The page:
Lengthened to about six furlongs for Saturday’s renewal, the $1 million Al Quoz Sprint (G1) has become a veritable summit meeting between local hero Ertijaal and British invader Limato. But it’s hardly a two-horse race, for Hong Kong’s Amazing Kids is liable to jump up on the straightaway that plays to his strengths.
Ertijaal, Sheikh Hamdan’s Irish-bred son of Oasis Dream, has been nearly invincible on the Meydan strip. The winner of six of his last seven, only the valiant Australian Buffering broke his streak by denying him in last year’s Al Quoz. But the Ali Rashid al Rayhi flyer has returned arguably better this Carnival, and his utter dominance in the Meydan Sprint (G3) was reflected in a course-record :55.90 for about five furlongs.
That’s the rub, though, for Ertijaal has kept to that shorter trip since his course record-setting win over six here in 2015. No one has bettered that standard of 1:08.98, but it was set in a handicap. His blistering speed over the minimum distance has left at least a question about how well he’d carry it, against top-caliber international company, at an additional furlong.
Limato, on the other hand, prefers the longer sprint. Flashing talent for Henry Candy from his unbeaten juvenile campaign, the Tagula gelding earned a well-deserved Group 1 laurel when slamming them in Newmarket’s July Cup (G1) last summer. Limato couldn’t match the turbo of Mecca’s Angel when dropped to five in the Nunthorpe (G1), but was much the best at about seven furlongs in the Prix de la Foret (G1) on Arc Day. Next came a tilt at the Breeders’ Cup Mile (G1), where the combination of a scorching pace around two turns proved too much, and he checked in sixth. The Al Quoz would be to his taste, if he’s ready to pack his best punch first up, without the benefit of a prep.
Amazing Kids doesn’t always have the luckiest of trips around Sha Tin’s turn, with the case in point being his troubled fifth to Chautauqua in the May 1 Chairman’s Sprint Prize (G1). But he’s usually thereabouts in a ferociously deep sprint division, and when getting his chance on the Sha Tin straight, the John Size trainee is two-for-two. Nabbing a loose-on-the-lead Amber Sky (the 2014 Al Quoz winner) in the October 1 National Day Cup (G3), Amazing Kids bested Golden Shaheen (G1) runner Not Listenin’tome in the January 8 Bauhinia Sprint Trophy (G3). Given Sha Tin’s course configuration, the straight sprints are only five furlongs. Amazing Kids is a genuine six-furlong performer, though, suggesting that the straight simply gives him a better set-up. Hence the Al Quoz may present him with the optimal conditions.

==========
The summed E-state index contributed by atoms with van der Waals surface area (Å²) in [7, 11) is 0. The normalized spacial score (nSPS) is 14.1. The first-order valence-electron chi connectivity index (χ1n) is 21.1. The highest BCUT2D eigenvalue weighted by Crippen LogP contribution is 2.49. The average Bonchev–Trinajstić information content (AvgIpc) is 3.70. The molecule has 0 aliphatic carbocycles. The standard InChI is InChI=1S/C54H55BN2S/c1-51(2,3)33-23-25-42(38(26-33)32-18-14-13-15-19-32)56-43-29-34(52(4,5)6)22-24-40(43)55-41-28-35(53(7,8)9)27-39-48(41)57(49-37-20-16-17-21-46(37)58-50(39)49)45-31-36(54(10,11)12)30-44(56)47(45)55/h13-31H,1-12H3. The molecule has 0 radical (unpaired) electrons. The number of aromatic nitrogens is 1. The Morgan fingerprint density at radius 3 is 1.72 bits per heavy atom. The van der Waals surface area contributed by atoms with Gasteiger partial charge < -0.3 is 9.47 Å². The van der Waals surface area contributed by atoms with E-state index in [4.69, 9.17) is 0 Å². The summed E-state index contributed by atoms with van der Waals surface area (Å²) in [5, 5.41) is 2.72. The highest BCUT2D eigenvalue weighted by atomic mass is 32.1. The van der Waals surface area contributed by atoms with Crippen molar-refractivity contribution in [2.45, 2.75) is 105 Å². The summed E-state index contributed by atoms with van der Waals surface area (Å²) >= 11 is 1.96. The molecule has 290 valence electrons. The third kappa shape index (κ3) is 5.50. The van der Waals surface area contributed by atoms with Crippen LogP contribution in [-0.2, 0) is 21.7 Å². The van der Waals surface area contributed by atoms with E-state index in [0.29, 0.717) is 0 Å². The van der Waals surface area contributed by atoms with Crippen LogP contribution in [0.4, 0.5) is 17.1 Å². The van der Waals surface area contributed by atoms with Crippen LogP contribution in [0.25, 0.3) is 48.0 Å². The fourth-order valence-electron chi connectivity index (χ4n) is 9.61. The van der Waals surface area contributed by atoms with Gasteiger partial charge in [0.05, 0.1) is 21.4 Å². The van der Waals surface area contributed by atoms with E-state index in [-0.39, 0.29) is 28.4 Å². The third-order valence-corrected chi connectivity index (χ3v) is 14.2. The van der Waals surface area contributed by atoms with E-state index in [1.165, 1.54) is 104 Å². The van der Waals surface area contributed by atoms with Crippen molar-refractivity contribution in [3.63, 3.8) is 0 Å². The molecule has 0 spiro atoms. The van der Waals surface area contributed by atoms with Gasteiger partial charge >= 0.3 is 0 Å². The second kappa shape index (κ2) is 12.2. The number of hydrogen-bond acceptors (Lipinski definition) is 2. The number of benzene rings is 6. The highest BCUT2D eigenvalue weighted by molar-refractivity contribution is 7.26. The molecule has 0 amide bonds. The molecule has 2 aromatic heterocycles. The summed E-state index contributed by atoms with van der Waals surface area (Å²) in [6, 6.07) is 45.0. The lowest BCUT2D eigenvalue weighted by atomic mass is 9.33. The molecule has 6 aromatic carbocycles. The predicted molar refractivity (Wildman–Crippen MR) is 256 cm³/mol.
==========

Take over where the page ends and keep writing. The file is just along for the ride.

Godolphin’s Jungle Cat, fourth in last year’s shorter Al Quoz and a game if futile second to Ertijaal in the Meydan Sprint, will appreciate the added ground. He came right back to blow the March 4 Nad al Sheba Turf Sprint apart over this trip, beating his Charlie Appleby-trained stablemate Baccarat, France’s Gr The Right Man, and progressive British handicapper Final Venture.
The 11-year-old Medicean Man, fourth when he last tried the Al Quoz back in 2014, turned back the clock to win an about five-furlong dash here in January. He probably would have preferred the former distance, but Jeremy Gask’s old soldier can still get involved on the right day.
Aidan O’Brien is represented by Washington DC, who’s arguably in search of his best trip. Third in Royal Ascot’s Commonwealth Cup (G1) and fifth to Limato in the July Cup at six, he appeared happier over five when missing in a photo in the King George (G2) and placing second in the Prix de l’Abbaye (G1) on Arc Day. And he never made his presence felt down the hill in the Breeders’ Cup Turf Sprint (G1). But having just turned four this season, Washington DC may be able to hone in on his specialty.
French shipper Finsbury Square was fourth in the l‘Abbaye. A multiple Group 3 winner at home, he prepped with a score over Chantilly’s Polytrack.
Bill Mott’s Long on Value and Peter Miller’s Richard’s Boy will try for an elusive U.S. win in the Al Quoz. Long on Value has back class routing, as the 2014 Twilight Derby (G2) winner who placed in the 2015 Maker’s Mark Mile (G1), but has since been rejuvenated in turf sprints. He rocketed to a half-length third in the Gulfstream Park Turf Sprint last out, and the straight could be a good fit for a horse who’s a closing sprinter running out of ground on American courses. Richard’s Boy, as an on-the-engine type, might be looking for the turn. Yet the Cal-bred gets marks for consistency and just missed in the Sensational Star last out.
Wednesday update: the post position draw.